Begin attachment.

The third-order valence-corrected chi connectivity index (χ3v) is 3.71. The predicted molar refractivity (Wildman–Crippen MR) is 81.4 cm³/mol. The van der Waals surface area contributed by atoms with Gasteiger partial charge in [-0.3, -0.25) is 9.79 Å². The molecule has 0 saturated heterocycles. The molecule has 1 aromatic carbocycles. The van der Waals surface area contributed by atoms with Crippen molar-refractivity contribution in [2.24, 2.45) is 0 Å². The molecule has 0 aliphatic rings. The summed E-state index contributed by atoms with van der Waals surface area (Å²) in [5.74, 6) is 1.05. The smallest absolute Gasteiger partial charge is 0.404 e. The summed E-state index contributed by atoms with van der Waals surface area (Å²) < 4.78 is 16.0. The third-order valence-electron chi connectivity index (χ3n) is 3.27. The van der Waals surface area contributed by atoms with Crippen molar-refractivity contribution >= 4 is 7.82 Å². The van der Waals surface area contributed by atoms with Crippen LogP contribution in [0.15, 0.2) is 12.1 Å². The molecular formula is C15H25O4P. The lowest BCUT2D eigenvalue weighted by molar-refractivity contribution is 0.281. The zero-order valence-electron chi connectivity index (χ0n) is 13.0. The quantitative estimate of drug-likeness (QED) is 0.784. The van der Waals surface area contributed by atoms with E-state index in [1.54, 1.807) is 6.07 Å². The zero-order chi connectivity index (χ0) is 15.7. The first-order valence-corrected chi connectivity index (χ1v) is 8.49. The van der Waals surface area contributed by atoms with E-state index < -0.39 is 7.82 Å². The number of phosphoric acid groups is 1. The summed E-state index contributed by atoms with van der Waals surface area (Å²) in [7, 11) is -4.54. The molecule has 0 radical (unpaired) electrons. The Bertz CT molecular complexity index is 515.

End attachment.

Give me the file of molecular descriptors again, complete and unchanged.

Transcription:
The third-order valence-corrected chi connectivity index (χ3v) is 3.71. The predicted molar refractivity (Wildman–Crippen MR) is 81.4 cm³/mol. The van der Waals surface area contributed by atoms with Gasteiger partial charge in [-0.3, -0.25) is 9.79 Å². The molecule has 0 saturated heterocycles. The molecule has 1 aromatic carbocycles. The van der Waals surface area contributed by atoms with Crippen molar-refractivity contribution in [2.24, 2.45) is 0 Å². The molecule has 0 aliphatic rings. The summed E-state index contributed by atoms with van der Waals surface area (Å²) in [5.74, 6) is 1.05. The smallest absolute Gasteiger partial charge is 0.404 e. The summed E-state index contributed by atoms with van der Waals surface area (Å²) < 4.78 is 16.0. The third-order valence-electron chi connectivity index (χ3n) is 3.27. The van der Waals surface area contributed by atoms with Crippen molar-refractivity contribution >= 4 is 7.82 Å². The van der Waals surface area contributed by atoms with Crippen LogP contribution in [0.15, 0.2) is 12.1 Å². The molecular formula is C15H25O4P. The lowest BCUT2D eigenvalue weighted by molar-refractivity contribution is 0.281. The zero-order valence-electron chi connectivity index (χ0n) is 13.0. The quantitative estimate of drug-likeness (QED) is 0.784. The van der Waals surface area contributed by atoms with E-state index in [1.54, 1.807) is 6.07 Å². The zero-order chi connectivity index (χ0) is 15.7. The first-order valence-corrected chi connectivity index (χ1v) is 8.49. The van der Waals surface area contributed by atoms with E-state index < -0.39 is 7.82 Å². The number of phosphoric acid groups is 1. The summed E-state index contributed by atoms with van der Waals surface area (Å²) in [7, 11) is -4.54. The molecule has 0 radical (unpaired) electrons. The Bertz CT molecular complexity index is 515.